Increasing cost can increase people’s appreciation of a product.
- Specialized created a bike so expensive that it gets its own marketing site. The bike is shown next to a Formula 1 racecar and the McLaren supercar. It looks more like a stealth fighter plane than a bike. The S-Works McLaren Venge costs $18,000. That’s for a bicycle, not a motorbike. The average cyclist would probably actually be happier and more comfortable on a lower-end bike that was more forgiving in the corners and more flexible in its frame. So why do Specialized produce this model? They have several reasons. First, there are people out there who’ll buy the bike just for its exclusivity. Second, there is a technological trickle-down effect that sees all of the manufacturer’s other bikes benefitting from the research done on this one. Third is the psychological trickle-down effect on the bike-buying public’s perception of other models from the same company. Advertising the superbike brings brand awareness and knowledge that similar engineering is being used to build the other bikes in the line, including the ones that only cost $1,800. This psychological trickle-down is known as the halo effect.
The American Association of Wine Economists found that in blind tastings, regular consumers on average showed a slight preference for cheaper wines over more expensive ones. Expert tasters in the same blind tests did tend to enjoy expensive wines slightly more, but for the average customer the findings from this study suggest that price and expert recommendations aren’t the best predictors of enjoyment.
What’s interesting is that even after you read about this finding you aren’t likely to change your alcohol purchasing behavior. That’s because part of the pleasure we get from drinking wine comes from external attributes such as its price and how it is presented. When price is introduced as a variable, people tend to rate the more expensive wine as more pleasant, and it’s not just their subjective self-reports that bear this out. fMRI scans of the brain show more “pleasantness” response to the wine with the higher price tag, even when both glasses were actually poured from the same bottle.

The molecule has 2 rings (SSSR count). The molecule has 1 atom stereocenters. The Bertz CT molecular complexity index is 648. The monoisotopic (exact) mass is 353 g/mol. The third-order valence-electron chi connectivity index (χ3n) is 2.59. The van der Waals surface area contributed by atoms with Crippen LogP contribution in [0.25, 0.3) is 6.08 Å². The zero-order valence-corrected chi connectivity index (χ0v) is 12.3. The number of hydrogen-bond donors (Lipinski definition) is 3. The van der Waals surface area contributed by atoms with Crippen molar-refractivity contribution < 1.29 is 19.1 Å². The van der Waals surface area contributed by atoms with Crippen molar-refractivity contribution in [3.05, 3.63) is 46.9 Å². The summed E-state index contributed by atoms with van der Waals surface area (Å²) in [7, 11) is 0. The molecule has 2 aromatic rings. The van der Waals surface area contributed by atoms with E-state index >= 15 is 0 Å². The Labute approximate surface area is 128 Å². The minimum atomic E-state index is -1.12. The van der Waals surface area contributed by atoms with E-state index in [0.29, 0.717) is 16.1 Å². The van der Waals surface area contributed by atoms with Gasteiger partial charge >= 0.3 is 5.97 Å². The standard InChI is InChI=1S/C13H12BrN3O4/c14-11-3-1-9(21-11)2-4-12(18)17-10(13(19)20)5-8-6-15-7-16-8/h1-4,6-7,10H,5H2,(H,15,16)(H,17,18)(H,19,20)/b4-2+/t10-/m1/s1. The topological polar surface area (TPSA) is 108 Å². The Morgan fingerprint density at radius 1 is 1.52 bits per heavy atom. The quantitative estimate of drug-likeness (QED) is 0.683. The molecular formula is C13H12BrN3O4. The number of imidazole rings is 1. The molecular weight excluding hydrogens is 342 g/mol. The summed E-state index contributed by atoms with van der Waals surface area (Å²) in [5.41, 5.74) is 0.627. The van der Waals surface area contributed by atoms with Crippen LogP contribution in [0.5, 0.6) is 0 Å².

Why is this? Scarcity boosts appeal, and maybe either people associate higher price with greater scarcity or, because they can afford to buy fewer bottles, the wine will actually be scarce for them so they will savor it more.
How to use this pattern
- Just raising the price of a product may be sufficient, but it helps if it also looks the part: use packaging that implies the item is more scarce or valuable.
- Use cost as a product differentiator – make it apparent that you charge more for your item because you think it has higher quality.
- If your product is a luxury good that people would find indulgent, make customers aware of the cost rather than hiding it. Consumers often believe that indulging can compensate for the pain of payment.
- Leverage the halo effect. Other cheaper products in your line-up will receive a psychological benefit from association with the expensive product.
Blog posts about this pattern
- Skylanders and the power of collecting a set Wired magazine has a humorous article on the power of the Sklyanders franchise. Skylanders is a kid’s computer game with add-on extras. You purchase a real-world figure and place it on a USB reader (sorry, “Portal of Power”) to add the player to your copy of the game. Different players have different skills and powers, ...